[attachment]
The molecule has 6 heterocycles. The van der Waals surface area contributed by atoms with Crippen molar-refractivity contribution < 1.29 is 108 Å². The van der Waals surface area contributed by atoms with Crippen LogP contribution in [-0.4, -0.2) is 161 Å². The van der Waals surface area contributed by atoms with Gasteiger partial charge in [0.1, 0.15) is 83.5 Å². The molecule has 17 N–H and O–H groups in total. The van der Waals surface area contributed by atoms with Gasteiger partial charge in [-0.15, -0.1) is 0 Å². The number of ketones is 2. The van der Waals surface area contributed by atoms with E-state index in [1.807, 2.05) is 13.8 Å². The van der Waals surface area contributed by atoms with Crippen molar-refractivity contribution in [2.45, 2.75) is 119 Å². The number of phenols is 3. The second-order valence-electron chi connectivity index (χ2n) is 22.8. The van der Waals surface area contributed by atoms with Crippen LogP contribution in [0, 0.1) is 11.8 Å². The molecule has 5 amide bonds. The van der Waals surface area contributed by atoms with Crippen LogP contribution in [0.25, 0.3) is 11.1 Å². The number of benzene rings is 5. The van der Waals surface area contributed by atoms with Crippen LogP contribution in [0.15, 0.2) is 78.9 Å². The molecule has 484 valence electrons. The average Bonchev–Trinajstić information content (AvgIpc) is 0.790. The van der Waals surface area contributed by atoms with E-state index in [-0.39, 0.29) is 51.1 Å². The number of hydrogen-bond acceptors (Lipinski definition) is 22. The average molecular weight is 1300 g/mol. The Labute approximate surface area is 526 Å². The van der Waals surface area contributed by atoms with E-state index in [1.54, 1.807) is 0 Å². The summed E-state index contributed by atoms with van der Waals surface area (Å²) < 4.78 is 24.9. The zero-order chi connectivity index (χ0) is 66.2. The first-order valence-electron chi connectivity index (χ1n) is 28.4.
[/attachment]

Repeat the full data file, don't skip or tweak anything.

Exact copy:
The molecule has 6 heterocycles. The van der Waals surface area contributed by atoms with Crippen molar-refractivity contribution < 1.29 is 108 Å². The van der Waals surface area contributed by atoms with Crippen LogP contribution in [-0.4, -0.2) is 161 Å². The van der Waals surface area contributed by atoms with Gasteiger partial charge in [0.1, 0.15) is 83.5 Å². The molecule has 17 N–H and O–H groups in total. The van der Waals surface area contributed by atoms with Gasteiger partial charge in [-0.15, -0.1) is 0 Å². The number of ketones is 2. The van der Waals surface area contributed by atoms with E-state index in [1.807, 2.05) is 13.8 Å². The van der Waals surface area contributed by atoms with Crippen molar-refractivity contribution in [2.45, 2.75) is 119 Å². The number of phenols is 3. The second-order valence-electron chi connectivity index (χ2n) is 22.8. The van der Waals surface area contributed by atoms with Crippen LogP contribution in [0, 0.1) is 11.8 Å². The molecule has 5 amide bonds. The van der Waals surface area contributed by atoms with Crippen LogP contribution in [0.25, 0.3) is 11.1 Å². The number of benzene rings is 5. The van der Waals surface area contributed by atoms with Crippen LogP contribution in [0.15, 0.2) is 78.9 Å². The molecule has 484 valence electrons. The average Bonchev–Trinajstić information content (AvgIpc) is 0.790. The van der Waals surface area contributed by atoms with E-state index in [-0.39, 0.29) is 51.1 Å². The number of hydrogen-bond acceptors (Lipinski definition) is 22. The average molecular weight is 1300 g/mol. The Labute approximate surface area is 526 Å². The van der Waals surface area contributed by atoms with E-state index in [1.54, 1.807) is 0 Å². The summed E-state index contributed by atoms with van der Waals surface area (Å²) < 4.78 is 24.9. The zero-order chi connectivity index (χ0) is 66.2. The first-order valence-electron chi connectivity index (χ1n) is 28.4.